Long- and short-run relationships between industrial and developing countries

2001 2001

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Abstract (summary)

The purpose of this dissertation was to search for empirical macroeconomic relationships, in terms of growth or business cycles, that exist between industrial and developing countries. In particular, this dissertation is an attempt to identify the channels through which economic events in industrial countries are transmitted to the economies of developing countries.

First, correlation analysis was used to see if business cycles are synchronized between industrial and developing countries. Little supportive evidence was found, which is surprising given the tendency for common business cycles among the industrial countries.

Second, cointegration analysis is used to test whether RGDPs per capita of industrial and developing country trading partners follow the same stochastic growth path over the long run. This could be the case if the benefits of technological progress in the industrial countries are spread to developing countries by way of trade. Limited evidence of cointegration is found.

Third, panel regressions are used to identify channels that transmit economic events from industrial countries to developing countries. By far the strongest channel found was the international real interest rate, which has a negative and significant impact on economic growth in developing countries. Higher international real interest rates discourage the use of debt finance to build either domestic capital or to purchase imported productive inputs, thereby reducing growth. The negative effect of international real interest rates on growth is also much stronger for developing countries with heavy debt levels. Openness to trade, on the other hand, is found to have a positive and significant effect on growth in developing countries, but only if the developing country has a low debt level. Openness enhances technological change in developing countries by enabling transfers of knowledge across borders. In terms of policy, the evidence in this dissertation shows that a developing country can reduce exposure to international interest rate fluctuations and reap benefits from international trade if a conservative fiscal policy is followed.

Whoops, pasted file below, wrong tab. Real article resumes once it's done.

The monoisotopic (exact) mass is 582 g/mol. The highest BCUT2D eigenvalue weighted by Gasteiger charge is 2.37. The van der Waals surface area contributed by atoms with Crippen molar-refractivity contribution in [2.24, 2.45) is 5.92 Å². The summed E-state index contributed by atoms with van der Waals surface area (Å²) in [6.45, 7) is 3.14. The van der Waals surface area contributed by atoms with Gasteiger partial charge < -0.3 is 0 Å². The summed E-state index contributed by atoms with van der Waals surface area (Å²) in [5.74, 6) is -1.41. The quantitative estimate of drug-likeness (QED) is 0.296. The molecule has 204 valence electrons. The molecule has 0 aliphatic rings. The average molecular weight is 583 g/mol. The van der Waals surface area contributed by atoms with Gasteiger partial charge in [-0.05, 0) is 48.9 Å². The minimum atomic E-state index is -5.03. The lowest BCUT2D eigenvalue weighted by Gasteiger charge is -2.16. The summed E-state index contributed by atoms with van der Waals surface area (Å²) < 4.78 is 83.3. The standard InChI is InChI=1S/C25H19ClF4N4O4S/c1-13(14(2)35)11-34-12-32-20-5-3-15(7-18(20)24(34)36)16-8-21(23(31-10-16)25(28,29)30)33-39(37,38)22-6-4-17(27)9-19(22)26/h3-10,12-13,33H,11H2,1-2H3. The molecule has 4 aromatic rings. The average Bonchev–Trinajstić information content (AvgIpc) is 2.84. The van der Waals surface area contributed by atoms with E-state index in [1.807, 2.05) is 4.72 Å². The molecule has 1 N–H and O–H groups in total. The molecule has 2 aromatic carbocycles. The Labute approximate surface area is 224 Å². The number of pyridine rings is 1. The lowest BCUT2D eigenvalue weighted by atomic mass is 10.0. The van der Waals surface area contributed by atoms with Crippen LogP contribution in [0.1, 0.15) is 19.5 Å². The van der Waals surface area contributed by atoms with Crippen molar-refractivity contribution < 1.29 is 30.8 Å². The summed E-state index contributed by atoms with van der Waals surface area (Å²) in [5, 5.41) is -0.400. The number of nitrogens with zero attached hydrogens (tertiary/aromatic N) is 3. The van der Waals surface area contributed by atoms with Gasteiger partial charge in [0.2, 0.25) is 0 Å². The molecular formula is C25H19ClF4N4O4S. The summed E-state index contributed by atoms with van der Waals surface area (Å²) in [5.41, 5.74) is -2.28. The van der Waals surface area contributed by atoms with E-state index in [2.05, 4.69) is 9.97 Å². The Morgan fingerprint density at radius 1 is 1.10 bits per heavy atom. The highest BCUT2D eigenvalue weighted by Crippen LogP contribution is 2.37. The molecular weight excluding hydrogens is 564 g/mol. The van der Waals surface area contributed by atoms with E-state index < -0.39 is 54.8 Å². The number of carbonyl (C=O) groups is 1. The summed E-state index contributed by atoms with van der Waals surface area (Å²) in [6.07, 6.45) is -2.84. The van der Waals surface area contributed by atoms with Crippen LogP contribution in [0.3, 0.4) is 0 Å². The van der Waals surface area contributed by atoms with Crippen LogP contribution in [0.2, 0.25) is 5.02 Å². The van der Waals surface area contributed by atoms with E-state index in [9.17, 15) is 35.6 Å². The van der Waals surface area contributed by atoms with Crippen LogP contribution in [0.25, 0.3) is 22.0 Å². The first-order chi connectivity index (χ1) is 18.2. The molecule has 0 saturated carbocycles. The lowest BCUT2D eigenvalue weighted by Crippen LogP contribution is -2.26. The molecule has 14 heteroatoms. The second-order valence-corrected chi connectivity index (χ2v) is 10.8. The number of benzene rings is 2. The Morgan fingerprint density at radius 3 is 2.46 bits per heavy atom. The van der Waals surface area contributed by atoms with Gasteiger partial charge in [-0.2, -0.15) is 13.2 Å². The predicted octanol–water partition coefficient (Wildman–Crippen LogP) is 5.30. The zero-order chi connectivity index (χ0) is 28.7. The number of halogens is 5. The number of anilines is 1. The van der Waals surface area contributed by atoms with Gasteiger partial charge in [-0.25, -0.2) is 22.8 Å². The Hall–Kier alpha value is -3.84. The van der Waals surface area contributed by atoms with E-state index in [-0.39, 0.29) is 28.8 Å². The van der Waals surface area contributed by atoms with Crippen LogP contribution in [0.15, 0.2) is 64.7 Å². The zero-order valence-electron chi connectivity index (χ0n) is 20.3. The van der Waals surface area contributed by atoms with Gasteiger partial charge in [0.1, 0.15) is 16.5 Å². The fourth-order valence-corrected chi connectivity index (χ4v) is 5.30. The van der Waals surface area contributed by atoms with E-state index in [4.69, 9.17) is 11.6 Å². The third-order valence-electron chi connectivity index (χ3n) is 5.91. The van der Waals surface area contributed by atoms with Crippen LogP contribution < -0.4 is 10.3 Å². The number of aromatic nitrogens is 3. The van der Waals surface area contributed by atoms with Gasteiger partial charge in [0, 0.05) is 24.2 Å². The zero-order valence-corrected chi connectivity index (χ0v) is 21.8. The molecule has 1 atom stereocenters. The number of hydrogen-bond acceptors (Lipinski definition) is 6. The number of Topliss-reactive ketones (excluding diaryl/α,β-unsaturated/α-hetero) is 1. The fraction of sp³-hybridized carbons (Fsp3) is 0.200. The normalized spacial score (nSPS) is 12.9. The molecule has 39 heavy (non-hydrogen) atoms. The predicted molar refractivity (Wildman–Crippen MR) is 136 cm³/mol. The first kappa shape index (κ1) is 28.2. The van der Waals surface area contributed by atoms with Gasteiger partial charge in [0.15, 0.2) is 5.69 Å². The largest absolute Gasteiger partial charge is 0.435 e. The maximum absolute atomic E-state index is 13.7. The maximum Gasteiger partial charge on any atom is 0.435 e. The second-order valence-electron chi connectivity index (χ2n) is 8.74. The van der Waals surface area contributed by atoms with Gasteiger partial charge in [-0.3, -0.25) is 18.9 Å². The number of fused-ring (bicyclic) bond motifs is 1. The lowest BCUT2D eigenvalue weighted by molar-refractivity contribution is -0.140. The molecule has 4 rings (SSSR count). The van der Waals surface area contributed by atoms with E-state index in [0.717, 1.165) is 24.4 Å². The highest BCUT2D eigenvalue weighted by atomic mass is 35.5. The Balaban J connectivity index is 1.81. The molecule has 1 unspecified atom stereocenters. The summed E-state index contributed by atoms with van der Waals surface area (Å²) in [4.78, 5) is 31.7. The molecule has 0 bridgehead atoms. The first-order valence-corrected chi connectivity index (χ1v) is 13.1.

Indexing (details)

Foreign policy;
Economic policy;
Developing countries--LDCs;
Industrialized nations
0501: Economics
Identifier / keyword
Social sciences; Business cycles; Developing countries; Industrial countries; Macroeconomic relationships
Long- and short-run relationships between industrial and developing countries
Derrell, Robert John
Number of pages
Publication year
Degree date
School code
DAI-A 62/01, Dissertation Abstracts International
Place of publication
Ann Arbor
Country of publication
United States
9780493087313, 0493087311
Basu, Parantap
Fordham University
University location
United States -- New York
Source type
Dissertations & Theses
Document type
Dissertation/thesis number
ProQuest document ID
Database copyright ProQuest LLC; ProQuest does not claim copyright in the individual underlying works.
Document URL
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